Thanks! That's very useful information because I know that if the process hasn't finished after 10 seconds or so that something has gone irrecoverably wrong and I can stop waiting on it. Adafruit_DAP takes several minutes at least before it fails the process.

Maybe give another try?
I should do that when I get some free time. Juraj also reported that they got it working, but also that they had to make some modifications to the sketch which they couldn't recall. Now I have the information from you that it worked with no modifications so that gives me more hope that it is possible.

Some updates may have been brought to the library?
The only change to the library since I tried it was a library metadata update that has no functional effect.

As you made a lot of reasearch on the subject, didn't you find some code to emulate J-Link on a SAMD or eventually an 8 bit proc like Uno or Leonardo?
No, I didn't. However, I must say that I'm really out of my depth when it comes to this SAMD stuff. I've been working with AVR for the last 7 years and know quite a bit about all the common options for AVR ISP programmers but I only recently started working with the SAMD boards and then only as needed to provide support here on the forum and some occasional beta testing for Arduino. I've never actually used a SAMD board in one of my personal projects because I never had an application where an AVR wasn't perfectly sufficient. I am learning more and more about SAMD gradually over time, but it's a slow process.


Update on Adafruit_DAP: a few weeks ago I "bricked" one of my MKR boards and thought I'd give Adafruit_DAP another try. I noticed there had been some changes since the last time I tried it. Unlike before, the bootloader appeared to be flashed successfully, but afterward the board was still bricked. So I went back to my trusty J-Link.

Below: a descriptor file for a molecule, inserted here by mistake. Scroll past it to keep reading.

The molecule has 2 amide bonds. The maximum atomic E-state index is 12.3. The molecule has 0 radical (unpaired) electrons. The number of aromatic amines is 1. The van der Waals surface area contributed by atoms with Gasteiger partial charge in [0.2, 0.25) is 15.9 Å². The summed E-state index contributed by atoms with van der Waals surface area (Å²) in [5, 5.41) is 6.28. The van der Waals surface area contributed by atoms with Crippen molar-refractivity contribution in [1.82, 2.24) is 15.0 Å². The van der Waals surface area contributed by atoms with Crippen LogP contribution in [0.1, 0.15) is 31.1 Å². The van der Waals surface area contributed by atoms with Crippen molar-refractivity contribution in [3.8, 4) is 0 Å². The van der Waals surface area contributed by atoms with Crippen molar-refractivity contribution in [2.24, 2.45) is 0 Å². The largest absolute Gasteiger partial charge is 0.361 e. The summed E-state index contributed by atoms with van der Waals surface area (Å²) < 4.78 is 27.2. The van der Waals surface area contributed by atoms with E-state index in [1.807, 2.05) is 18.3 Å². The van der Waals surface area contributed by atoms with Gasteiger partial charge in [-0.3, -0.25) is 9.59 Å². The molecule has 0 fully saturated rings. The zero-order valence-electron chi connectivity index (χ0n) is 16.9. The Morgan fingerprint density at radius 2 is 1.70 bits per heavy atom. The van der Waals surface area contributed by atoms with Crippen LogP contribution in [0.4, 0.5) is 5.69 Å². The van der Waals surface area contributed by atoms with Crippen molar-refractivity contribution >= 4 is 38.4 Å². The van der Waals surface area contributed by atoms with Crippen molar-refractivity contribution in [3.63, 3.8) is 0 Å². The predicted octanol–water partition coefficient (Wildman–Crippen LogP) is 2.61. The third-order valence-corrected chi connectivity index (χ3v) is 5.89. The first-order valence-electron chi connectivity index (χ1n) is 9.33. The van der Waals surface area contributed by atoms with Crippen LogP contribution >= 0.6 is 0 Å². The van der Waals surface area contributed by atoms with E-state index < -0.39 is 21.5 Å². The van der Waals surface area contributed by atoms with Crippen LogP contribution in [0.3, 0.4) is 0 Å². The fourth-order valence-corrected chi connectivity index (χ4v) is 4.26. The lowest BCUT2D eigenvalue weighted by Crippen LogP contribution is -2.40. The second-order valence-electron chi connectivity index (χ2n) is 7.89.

I have been having problems the last couple of days with some of my SD cards lately and did an investigation. Turns out I have some of the fake SD cards that misreport their capacity. I thought I'd give Adafruit_DAP another try with one of the fixed cards, and success!

So I think the problem with the successful flash resulting in a bricked board was caused by the bootloader file being corrupted by the bad card. I'm not sure whether the original problem I had of the flashing process failing was caused by a bad card. Anyway, I'm happy to have it working now! The process of getting the adalink system installed and working is really not much fun, so it's great to have a more user friendly option available that works with hardware we already have on hand.



instead of burning bootloader, I am simply programming the chip at setup(). I used library available at:





instead of burning bootloader, I am simply programming the chip at setup(). I used library available at:


Hi PCJohn,
 I downloaded and installed the library you suggested, but I obtain the following error during compiling:

error: 'PMIC_IRQ_PIN' was not declared in this scope

Do you have any suggestions?